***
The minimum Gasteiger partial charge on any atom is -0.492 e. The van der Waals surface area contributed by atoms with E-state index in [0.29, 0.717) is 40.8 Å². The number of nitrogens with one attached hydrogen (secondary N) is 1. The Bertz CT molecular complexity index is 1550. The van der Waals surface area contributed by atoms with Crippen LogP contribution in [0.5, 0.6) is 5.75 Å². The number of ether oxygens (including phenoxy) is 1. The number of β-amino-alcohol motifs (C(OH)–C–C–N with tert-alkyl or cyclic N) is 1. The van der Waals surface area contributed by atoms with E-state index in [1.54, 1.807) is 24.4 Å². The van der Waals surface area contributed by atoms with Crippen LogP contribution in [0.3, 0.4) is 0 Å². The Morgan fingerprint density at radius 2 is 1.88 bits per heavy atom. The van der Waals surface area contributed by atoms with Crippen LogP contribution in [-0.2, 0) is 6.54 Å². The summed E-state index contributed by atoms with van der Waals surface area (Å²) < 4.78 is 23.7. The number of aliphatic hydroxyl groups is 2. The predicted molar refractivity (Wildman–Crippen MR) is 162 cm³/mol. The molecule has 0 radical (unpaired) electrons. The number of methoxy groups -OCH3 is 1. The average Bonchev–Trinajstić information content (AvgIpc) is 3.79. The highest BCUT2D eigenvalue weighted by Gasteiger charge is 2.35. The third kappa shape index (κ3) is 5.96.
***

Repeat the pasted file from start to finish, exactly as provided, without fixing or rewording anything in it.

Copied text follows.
The minimum Gasteiger partial charge on any atom is -0.492 e. The van der Waals surface area contributed by atoms with E-state index in [0.29, 0.717) is 40.8 Å². The number of nitrogens with one attached hydrogen (secondary N) is 1. The Bertz CT molecular complexity index is 1550. The van der Waals surface area contributed by atoms with Crippen LogP contribution in [0.5, 0.6) is 5.75 Å². The number of ether oxygens (including phenoxy) is 1. The number of β-amino-alcohol motifs (C(OH)–C–C–N with tert-alkyl or cyclic N) is 1. The van der Waals surface area contributed by atoms with E-state index in [1.54, 1.807) is 24.4 Å². The van der Waals surface area contributed by atoms with Crippen LogP contribution in [0.3, 0.4) is 0 Å². The Morgan fingerprint density at radius 2 is 1.88 bits per heavy atom. The van der Waals surface area contributed by atoms with Crippen LogP contribution in [-0.2, 0) is 6.54 Å². The summed E-state index contributed by atoms with van der Waals surface area (Å²) < 4.78 is 23.7. The number of aliphatic hydroxyl groups is 2. The predicted molar refractivity (Wildman–Crippen MR) is 162 cm³/mol. The molecule has 0 radical (unpaired) electrons. The number of methoxy groups -OCH3 is 1. The average Bonchev–Trinajstić information content (AvgIpc) is 3.79. The highest BCUT2D eigenvalue weighted by Gasteiger charge is 2.35. The third kappa shape index (κ3) is 5.96.